Robert De Niro on his father’s journals: ‘It was sad for me to read. He had his demons’

Robert De Niro with his artist father in New York in 1985.

Robert De Niro with his artist father in New York in 1985. Photograph: Courtesy of Robert De Niro Jr.

Robert De Niro has given the authors of a book about his artist father access to intimate journals written by the painter, even though he can’t face reading them himself.

The journals reveal what the Oscar-winning actor describes as his father’s “demons”, including De Niro Sr’s struggle to make enough money and to find artistic recognition, as well as his anxieties over his mental health and his homosexuality, which broke up his marriage to a fellow artist when their son was a toddler.

Robert De Niro Sr died in 1993, leaving behind four notebooks filled with his inner thoughts, written over 10 years from 1963. A prominent figure in the New York art world of the 1940s and 50s, he painted landscapes, still-lifes and portraits, using a mix of abstract and expressionist styles in the boldest colours. He found inspiration in Matisse, among other artists.

Talking about the journals, his son told the Observer: “I’m anxious to read them. I’ll read them when it feels right … but at the moment that’s how I’m dealing with it.”

He has instead made them available to art historians working on a book, titled Robert De Niro, Sr: Paintings, Drawings and Writings: 1942-1993, which will be published by Rizzoli next month.

Portrait of Mrs. Z, 1959, and Last Painting, 1985-93, by Robert De Niro Sr.
 Portrait of Mrs. Z, 1959, and Last Painting, 1985-93, by Robert De Niro Sr. Photograph: © The Estate of Robert De Niro, Sr. / Artists Rights Society (ARS), New York.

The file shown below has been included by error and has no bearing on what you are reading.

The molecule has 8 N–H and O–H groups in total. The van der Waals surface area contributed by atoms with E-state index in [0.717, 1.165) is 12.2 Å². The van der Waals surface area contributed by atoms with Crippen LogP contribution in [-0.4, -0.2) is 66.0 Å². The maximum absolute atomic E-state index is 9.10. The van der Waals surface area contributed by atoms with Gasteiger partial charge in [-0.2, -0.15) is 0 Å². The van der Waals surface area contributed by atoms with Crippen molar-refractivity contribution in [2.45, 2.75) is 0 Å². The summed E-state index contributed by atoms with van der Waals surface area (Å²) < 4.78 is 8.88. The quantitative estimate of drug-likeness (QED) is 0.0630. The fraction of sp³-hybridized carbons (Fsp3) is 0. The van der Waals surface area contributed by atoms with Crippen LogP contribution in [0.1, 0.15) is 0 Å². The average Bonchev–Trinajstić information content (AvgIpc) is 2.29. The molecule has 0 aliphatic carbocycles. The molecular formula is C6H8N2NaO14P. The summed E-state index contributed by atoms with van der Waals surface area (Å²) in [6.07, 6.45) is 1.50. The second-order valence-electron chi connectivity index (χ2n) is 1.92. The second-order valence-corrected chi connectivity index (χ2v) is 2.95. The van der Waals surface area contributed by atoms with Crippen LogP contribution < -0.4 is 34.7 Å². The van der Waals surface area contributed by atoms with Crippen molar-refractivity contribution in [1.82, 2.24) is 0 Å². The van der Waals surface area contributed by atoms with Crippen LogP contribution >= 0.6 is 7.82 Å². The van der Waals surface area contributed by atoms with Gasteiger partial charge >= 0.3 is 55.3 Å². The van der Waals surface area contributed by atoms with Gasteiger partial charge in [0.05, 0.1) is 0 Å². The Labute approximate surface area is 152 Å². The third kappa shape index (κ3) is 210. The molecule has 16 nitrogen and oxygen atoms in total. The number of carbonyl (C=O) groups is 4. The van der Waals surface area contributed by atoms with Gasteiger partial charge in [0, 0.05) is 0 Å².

Having read only excerpts which had been singled out for the publication, De Niro said: “It was sad for me to read. He had his demons … I was sorry.”

In one passage, his father wrote of praying “until I am cured of my mental and emotional sickness”, adding: “If God doesn’t want me to be homosexual (about which I have so much guilt), he will find a woman whom I will love and who will love me. But I really don’t want my homosexuality to be cured.”

Elsewhere he said: “I am full of fear … of the discomfort caused by my own thoughts, feelings, sensations and impulses.” He even questioned the validity of keeping a journal: “There is so much I have left out of this journal … My laments, wailings, self-pity and complaining are much greater than I have [indicated] here.”

Such passages are all the more difficult for his son to read as De Niro Sr did not discuss his anxieties with him, or at least only in “vague ways”.

Although his father’s works were acquired by the Metropolitan Museum of Art and the Whitney Museum of American Art, among other galleries, De Niro Sr lived “a classic artist’s life in a studio that was a mess”, his son recalls.

Robert De Niro Sr at work in his studio in New York, circa 1980.
 Robert De Niro Sr at work in his studio in New York, circa 1980. Photograph: Sonia Moskowitz/Images Press/Getty Images